We may not be called to the same kinds of heroic self-sacrifice that we read about in the annals of the saints. But we are all called to obey the same command to love everyone. So, the next time you see the homeless on the street corner, you might remember Jesus’ command to love. The next time you are cut off on the road by a reckless driver, you might remember Jesus’ command to love. The next time you have to deal with the annoying colleague at work, you might remember Jesus’ command to love.
This past week, I came across a shocking statistic. During one of the meetings at church, I learned that sixty percent of nursing home residents do not have outside visitors. And many die alone. A few of us have begun to discuss how we as a church might address this crisis and develop a ministry. We owe the aged and the lonely our love. Jesus commands us.
But, the fact is, it’s one thing to have good intentions. To actually carry out Jesus’ command to love all, is no easy task. Our egos and self-interest get in the way. In fact, we cannot fulfill our obligation to love on our own. We need God’s help. At the end of our passage from Romans, Paul addresses this need for outside, divine help. After listing the various ways in which our egos and selfish desires lead us astray, he proposes a solution: “put on the Lord Jesus Christ” (Romans 13:14).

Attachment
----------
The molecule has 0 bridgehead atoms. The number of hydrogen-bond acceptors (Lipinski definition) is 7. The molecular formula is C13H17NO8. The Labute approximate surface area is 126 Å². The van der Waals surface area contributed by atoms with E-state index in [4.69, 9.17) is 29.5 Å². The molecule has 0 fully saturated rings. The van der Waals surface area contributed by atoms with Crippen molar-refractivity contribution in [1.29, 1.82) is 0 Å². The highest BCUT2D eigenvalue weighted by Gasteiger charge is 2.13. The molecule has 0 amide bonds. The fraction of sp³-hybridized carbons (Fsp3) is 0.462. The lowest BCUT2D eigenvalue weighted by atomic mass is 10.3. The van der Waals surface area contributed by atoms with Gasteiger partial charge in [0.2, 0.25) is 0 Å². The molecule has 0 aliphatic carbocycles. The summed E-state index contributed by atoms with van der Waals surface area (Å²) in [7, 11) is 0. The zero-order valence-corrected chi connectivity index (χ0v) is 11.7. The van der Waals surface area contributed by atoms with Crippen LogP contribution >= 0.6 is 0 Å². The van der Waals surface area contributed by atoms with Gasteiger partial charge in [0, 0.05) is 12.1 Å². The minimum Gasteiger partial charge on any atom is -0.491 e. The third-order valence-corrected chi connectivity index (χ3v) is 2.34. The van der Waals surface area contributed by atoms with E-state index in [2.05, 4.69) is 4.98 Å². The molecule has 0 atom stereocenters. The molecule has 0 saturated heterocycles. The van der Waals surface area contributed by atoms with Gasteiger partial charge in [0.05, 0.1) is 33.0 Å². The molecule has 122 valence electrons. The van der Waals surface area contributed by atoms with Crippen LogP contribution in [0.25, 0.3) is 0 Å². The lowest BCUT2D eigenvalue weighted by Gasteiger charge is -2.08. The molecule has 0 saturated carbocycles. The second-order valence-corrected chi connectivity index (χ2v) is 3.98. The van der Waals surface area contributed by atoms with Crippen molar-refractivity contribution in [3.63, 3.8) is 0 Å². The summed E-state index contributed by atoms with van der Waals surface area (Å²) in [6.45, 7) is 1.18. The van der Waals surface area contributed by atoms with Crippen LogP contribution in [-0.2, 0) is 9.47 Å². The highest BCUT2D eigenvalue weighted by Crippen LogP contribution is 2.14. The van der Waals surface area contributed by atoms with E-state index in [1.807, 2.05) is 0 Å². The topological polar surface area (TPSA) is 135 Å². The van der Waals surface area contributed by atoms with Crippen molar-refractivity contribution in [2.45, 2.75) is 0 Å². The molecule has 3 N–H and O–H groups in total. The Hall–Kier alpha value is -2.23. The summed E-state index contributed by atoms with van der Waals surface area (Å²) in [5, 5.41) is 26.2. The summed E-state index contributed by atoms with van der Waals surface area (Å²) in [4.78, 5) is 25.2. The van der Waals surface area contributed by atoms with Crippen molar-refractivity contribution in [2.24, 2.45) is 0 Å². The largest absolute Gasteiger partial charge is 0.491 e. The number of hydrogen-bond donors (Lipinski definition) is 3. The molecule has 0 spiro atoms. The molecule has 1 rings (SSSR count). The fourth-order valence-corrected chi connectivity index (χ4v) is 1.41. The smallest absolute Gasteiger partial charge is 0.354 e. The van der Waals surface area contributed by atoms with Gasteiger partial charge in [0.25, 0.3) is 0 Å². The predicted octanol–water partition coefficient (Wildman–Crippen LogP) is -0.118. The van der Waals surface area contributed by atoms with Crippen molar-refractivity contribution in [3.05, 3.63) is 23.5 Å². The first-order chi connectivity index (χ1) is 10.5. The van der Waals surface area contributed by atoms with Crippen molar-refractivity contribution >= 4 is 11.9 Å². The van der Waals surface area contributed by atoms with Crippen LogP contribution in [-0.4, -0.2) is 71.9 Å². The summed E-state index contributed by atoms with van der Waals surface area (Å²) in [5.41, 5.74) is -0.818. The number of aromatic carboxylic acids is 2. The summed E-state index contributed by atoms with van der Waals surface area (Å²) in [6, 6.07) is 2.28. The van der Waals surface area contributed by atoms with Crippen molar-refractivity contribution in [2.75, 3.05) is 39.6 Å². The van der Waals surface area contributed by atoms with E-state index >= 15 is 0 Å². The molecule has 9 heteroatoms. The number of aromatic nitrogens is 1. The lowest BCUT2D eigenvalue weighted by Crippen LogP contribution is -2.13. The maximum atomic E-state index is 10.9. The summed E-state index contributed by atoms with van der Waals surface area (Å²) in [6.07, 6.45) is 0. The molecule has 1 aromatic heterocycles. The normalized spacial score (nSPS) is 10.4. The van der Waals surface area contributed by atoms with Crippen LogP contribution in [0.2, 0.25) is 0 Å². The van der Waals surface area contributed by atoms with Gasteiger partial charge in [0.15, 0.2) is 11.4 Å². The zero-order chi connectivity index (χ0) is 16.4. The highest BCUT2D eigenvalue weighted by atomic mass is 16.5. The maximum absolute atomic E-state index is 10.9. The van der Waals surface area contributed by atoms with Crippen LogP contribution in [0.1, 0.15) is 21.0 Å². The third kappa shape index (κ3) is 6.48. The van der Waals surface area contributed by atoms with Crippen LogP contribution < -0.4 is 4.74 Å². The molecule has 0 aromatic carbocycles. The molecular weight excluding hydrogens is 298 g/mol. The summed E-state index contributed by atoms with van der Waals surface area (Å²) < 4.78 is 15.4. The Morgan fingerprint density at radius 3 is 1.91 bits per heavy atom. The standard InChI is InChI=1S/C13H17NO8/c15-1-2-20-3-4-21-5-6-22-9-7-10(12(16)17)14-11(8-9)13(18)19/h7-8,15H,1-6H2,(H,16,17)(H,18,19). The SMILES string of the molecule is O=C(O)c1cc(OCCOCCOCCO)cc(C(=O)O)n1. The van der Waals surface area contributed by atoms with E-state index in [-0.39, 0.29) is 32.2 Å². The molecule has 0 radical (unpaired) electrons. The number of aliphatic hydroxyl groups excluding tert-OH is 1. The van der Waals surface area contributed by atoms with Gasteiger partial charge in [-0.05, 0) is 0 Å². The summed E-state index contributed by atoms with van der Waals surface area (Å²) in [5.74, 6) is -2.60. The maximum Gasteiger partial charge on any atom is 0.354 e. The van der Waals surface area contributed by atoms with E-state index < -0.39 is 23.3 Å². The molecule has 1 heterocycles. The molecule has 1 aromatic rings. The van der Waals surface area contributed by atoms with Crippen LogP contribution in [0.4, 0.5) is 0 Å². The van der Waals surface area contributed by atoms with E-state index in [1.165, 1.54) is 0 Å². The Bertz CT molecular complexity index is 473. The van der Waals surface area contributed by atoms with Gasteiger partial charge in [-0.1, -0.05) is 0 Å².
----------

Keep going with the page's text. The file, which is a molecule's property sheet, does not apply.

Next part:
In a moment, we will approach the altar for Holy Communion. And it is there that we will not only be reminded but empowered to fulfill our obligation to love. For it is in the mystery of the Blessed Sacrament that we are united with Christ. We die to ourselves and rise to new life in Christ. Or to put it another way, we take off our old clothes, stained by selfish desires, and we put on new clothes, the armor of light that is Christ. When we put on the Lord Jesus Christ, we will find the courage and strength that we need to love. So, dear sisters and brothers, come. Come to the altar to receive the Body and Blood of our Lord Jesus Christ, our holy food. And, when the service is ended, let us go forth into the world to be Christ to one another and to the world, proclaiming the Way of Love.
The sermons preached at St. Mary's Episcopal Church, Kansas City, are posted here!
To the Glory of God and in honor of the Blessed Virgin Mary
St. Mary's is a parish of the Diocese of West Missouri, The Episcopal Church, and the Anglican Communion.